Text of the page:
It was my first move, and I excitedly told everyone. My friends on the Hill were all sad to see us go, of course. But adults had a different reaction. Most of them looked momentarily wistful as they sighed, “Ohhhhhh, Erskine Boulevard,“ as if my family were moving on up to the East Side or something.
I didn’t get then that Erskine Blvd. carried some prestige. It was named after a past president of South Bend’s famed (but long since bankrupted and shuttered) Studebaker Corporation. A rare curved street on the city grid, its homes, many of which carried distinctive design touches, were a half-cut above the surrounding blocks of middle-class homes. None of the homes was breathtaking by any means, but together they had appeal that lent distinction to the boulevard.
When we moved in, many of our neighbors were the original homebuilders. Today, neighborhoods are built by developers; then, each owner bought a lot, hired an architect or bought existing blueprints, bought the materials, and hired an independent contractor to build their home. The neighborhood expanded in phases over 40 years with the first homes built on the north end in the 1920s and the last on the south end by 1960. This makes the boulevard a microcosm of middle-class residential styles that unfolds as you walk or drive it from north to south, with small two-story frame homes on small lots giving way to larger brick or limestone homes giving way to wide ranch homes set back more deeply on somewhat larger lots. Alleys hide behind the homes in the first six blocks; garages front the street in the last two. Power lines are buried in the first seven blocks, where ornamental street lights line the road; the last block got utility poles and exposed lines with plain industrial-grade street lights.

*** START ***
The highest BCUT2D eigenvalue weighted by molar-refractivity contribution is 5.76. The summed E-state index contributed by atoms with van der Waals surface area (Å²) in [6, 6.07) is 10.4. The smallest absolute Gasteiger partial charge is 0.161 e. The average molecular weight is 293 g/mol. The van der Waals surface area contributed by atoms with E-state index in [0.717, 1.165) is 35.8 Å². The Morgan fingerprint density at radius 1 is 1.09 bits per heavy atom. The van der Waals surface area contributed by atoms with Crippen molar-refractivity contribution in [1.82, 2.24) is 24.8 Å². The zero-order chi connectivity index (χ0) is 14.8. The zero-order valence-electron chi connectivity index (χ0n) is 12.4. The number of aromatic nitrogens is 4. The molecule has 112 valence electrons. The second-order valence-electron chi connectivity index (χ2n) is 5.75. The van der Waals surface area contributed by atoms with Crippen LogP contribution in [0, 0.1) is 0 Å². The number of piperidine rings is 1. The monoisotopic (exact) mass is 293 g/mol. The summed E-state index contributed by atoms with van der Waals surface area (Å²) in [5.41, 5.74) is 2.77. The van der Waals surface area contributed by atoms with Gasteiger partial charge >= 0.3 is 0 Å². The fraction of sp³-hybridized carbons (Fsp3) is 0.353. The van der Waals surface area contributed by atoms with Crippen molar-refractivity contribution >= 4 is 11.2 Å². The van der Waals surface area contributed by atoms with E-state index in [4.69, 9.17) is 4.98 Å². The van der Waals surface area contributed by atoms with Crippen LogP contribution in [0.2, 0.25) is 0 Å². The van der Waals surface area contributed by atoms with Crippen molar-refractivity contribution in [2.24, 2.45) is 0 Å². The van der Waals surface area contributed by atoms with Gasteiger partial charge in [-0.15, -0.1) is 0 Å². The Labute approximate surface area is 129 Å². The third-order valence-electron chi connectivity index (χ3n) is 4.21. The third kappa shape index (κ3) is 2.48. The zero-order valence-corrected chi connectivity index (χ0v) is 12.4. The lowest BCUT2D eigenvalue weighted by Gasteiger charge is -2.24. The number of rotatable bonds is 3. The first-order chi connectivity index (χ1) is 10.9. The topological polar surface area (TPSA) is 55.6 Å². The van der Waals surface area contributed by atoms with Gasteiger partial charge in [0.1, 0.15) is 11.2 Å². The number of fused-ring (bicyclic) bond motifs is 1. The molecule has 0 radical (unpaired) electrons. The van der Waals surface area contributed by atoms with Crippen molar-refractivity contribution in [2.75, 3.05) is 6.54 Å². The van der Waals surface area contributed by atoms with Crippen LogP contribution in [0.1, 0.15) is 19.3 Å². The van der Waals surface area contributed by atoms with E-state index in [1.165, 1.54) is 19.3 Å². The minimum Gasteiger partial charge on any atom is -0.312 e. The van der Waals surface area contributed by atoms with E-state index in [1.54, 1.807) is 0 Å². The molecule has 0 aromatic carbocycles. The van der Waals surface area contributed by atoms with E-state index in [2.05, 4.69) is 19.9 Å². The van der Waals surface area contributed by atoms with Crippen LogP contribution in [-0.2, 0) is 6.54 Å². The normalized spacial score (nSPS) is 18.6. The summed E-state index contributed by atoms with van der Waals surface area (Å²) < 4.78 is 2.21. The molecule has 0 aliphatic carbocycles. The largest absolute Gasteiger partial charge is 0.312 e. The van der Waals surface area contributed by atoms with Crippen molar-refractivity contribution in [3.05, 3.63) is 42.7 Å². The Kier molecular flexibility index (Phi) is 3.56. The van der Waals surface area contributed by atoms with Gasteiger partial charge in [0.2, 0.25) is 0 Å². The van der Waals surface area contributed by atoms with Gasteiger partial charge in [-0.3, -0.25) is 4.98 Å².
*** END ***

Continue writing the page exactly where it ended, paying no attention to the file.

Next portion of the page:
Our 1951 home was on the last block. The elementary school was one block away to the southwest; the high school seven blocks north. Few children lived on the boulevard, but each school morning and afternoon it was filled with kids walking to and from. My neighbors included my kindergarten teacher’s widower, my third grade teacher, my fourth grade teacher, and my high school homeroom teacher. We moved to Erskine Blvd. when I was in the fourth grade, and it was very exciting when Mrs. Brown, my teacher, walked over to welcome us to the neighborhood with a homemade cherry pie in her hands. It all made for the kind of neighborhood I have wished for since, but have never found – one in which people were brought together not just because of proximity, but because their lives made them interdependent on each other.